by Vasily Melnik
01/28/2006 | 06:17 PM
In our recent tests of six PC system cases from Thermaltake we touched upon the topic of HTPC systems using the Tenor model as an example. We didn’t delve too deep into the matter then as besides the form-factor and the characteristic exterior the Tenor was just an ordinary “recumbent” ATX case with all the typical highs and lows of such cases.
The cute looks and the appealing price have made the Tenor quite popular, so without much hesitation Thermaltake have introduced two new models of the same form-factor and named them Bach and Mozart. These two system cases do not differ much from the Tenor as concerns the chassis design, yet they are much closer to a “correct” implementation of the HTPC concept and we just can’t help paying them more of our attention. We haven’t specifically reviewed HTPCs on our site, so here’s a brief historical summary if you are not in the know (if you do, then feel free to skip over a couple of paragraphs).
The term Home Theater PC first appeared when it was suggested that the PC be used as a universal device for reproducing multimedia content and as such it was supposed to comply with specific size, exterior, functionality requirements. Size and exterior are quite important here as a HTPC system is not to be placed on a PC desk, but rather on the same stand with home hi-fi audio/video equipment. However, these two are the simplest requirements for the manufacturer to meet because there are a number of compact system cases on the market, and it doesn’t take a genius to create an aluminum front panel in the hi-fi style.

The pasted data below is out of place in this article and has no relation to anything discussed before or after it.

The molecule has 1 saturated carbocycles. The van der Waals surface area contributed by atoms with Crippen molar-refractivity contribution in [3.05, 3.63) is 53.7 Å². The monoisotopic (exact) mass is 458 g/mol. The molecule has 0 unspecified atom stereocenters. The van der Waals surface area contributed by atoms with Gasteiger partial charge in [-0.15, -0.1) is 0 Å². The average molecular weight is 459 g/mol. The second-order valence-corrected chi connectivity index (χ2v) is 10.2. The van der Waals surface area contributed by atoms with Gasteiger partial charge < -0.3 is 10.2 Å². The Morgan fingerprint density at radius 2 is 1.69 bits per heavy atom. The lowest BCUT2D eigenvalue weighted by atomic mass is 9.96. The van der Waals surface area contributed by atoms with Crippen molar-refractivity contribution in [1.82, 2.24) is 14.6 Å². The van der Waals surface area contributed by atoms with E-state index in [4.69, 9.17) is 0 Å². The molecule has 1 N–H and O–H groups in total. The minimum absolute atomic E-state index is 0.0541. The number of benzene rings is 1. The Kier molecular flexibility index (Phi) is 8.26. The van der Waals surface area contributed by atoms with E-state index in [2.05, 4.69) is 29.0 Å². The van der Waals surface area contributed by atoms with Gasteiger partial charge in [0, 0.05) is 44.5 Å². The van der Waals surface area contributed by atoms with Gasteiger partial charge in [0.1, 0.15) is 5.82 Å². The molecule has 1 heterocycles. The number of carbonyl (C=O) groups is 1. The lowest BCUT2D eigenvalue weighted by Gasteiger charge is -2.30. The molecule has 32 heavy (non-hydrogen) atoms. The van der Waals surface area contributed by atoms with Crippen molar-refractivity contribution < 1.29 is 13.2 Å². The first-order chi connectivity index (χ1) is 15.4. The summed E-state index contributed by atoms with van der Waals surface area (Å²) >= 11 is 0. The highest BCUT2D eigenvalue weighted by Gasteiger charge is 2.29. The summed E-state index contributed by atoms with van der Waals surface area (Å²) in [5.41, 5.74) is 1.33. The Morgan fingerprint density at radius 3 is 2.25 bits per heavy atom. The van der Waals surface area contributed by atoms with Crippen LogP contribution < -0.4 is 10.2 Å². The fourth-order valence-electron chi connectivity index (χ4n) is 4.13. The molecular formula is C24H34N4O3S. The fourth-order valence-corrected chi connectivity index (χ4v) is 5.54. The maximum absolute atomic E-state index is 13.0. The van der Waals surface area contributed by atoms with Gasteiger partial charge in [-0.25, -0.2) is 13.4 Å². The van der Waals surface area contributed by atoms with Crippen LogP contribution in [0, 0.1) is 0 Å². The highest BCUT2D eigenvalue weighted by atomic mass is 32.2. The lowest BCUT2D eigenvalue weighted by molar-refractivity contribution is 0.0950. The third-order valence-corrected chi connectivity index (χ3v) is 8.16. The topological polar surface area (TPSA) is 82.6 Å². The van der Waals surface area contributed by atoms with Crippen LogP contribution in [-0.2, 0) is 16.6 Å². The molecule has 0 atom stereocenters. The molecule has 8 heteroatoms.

It’s more difficult with functionality. Ideally, you should be able to control a HTPC system without taking your butt off your easy chair, but a wireless keyboard & mouse are not appropriate as they would be too cumbersome as remote controls. So while much effort was put into developing a PC management system with a small remote control, there have been few really interesting products introduced. Two solutions have survived in the competition and both are software/hardware packages with a small difference: one includes a multimedia shell the remote control is sharpened for and the other is just some kind of a small wireless mouse with a set of buttons to control media players.